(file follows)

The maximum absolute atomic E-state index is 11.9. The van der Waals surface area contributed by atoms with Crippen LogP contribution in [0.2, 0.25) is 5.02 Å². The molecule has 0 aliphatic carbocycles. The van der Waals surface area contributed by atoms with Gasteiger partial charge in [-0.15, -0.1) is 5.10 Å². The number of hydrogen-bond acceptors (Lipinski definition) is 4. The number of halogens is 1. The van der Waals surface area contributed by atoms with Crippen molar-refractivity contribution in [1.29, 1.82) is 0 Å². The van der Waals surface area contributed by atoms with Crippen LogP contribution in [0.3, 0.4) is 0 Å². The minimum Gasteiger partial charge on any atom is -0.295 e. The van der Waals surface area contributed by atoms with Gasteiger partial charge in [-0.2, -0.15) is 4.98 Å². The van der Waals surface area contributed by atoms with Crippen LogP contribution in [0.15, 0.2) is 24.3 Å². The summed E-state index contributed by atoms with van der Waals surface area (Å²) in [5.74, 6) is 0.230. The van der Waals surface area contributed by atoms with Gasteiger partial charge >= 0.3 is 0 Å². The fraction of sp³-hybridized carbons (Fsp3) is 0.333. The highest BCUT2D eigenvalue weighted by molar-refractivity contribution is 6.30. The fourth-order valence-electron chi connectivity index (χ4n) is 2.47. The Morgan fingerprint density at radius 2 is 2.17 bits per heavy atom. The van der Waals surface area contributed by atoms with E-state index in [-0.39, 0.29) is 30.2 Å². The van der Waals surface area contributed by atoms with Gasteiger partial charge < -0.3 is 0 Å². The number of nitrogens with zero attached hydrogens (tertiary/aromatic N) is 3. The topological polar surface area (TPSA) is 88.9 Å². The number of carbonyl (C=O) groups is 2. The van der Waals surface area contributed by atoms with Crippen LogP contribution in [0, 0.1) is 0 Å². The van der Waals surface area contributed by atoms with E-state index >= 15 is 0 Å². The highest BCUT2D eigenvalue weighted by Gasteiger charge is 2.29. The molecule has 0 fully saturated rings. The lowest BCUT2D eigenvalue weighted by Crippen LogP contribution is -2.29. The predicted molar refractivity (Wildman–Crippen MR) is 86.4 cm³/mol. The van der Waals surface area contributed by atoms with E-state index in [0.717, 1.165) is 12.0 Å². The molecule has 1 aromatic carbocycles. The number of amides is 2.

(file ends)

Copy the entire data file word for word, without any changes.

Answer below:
The maximum absolute atomic E-state index is 11.9. The van der Waals surface area contributed by atoms with Crippen LogP contribution in [0.2, 0.25) is 5.02 Å². The molecule has 0 aliphatic carbocycles. The van der Waals surface area contributed by atoms with Gasteiger partial charge in [-0.15, -0.1) is 5.10 Å². The number of hydrogen-bond acceptors (Lipinski definition) is 4. The number of halogens is 1. The van der Waals surface area contributed by atoms with Crippen molar-refractivity contribution in [1.29, 1.82) is 0 Å². The van der Waals surface area contributed by atoms with Crippen LogP contribution in [0.3, 0.4) is 0 Å². The minimum Gasteiger partial charge on any atom is -0.295 e. The van der Waals surface area contributed by atoms with Gasteiger partial charge in [-0.2, -0.15) is 4.98 Å². The van der Waals surface area contributed by atoms with Crippen LogP contribution in [0.15, 0.2) is 24.3 Å². The summed E-state index contributed by atoms with van der Waals surface area (Å²) in [5.74, 6) is 0.230. The van der Waals surface area contributed by atoms with Gasteiger partial charge >= 0.3 is 0 Å². The fraction of sp³-hybridized carbons (Fsp3) is 0.333. The highest BCUT2D eigenvalue weighted by molar-refractivity contribution is 6.30. The fourth-order valence-electron chi connectivity index (χ4n) is 2.47. The Morgan fingerprint density at radius 2 is 2.17 bits per heavy atom. The van der Waals surface area contributed by atoms with E-state index in [-0.39, 0.29) is 30.2 Å². The van der Waals surface area contributed by atoms with Gasteiger partial charge < -0.3 is 0 Å². The number of nitrogens with zero attached hydrogens (tertiary/aromatic N) is 3. The topological polar surface area (TPSA) is 88.9 Å². The number of carbonyl (C=O) groups is 2. The van der Waals surface area contributed by atoms with Crippen LogP contribution in [0, 0.1) is 0 Å². The van der Waals surface area contributed by atoms with E-state index >= 15 is 0 Å². The highest BCUT2D eigenvalue weighted by Gasteiger charge is 2.29. The molecule has 0 fully saturated rings. The lowest BCUT2D eigenvalue weighted by Crippen LogP contribution is -2.29. The predicted molar refractivity (Wildman–Crippen MR) is 86.4 cm³/mol. The van der Waals surface area contributed by atoms with E-state index in [0.717, 1.165) is 12.0 Å². The molecule has 1 aromatic carbocycles. The number of amides is 2.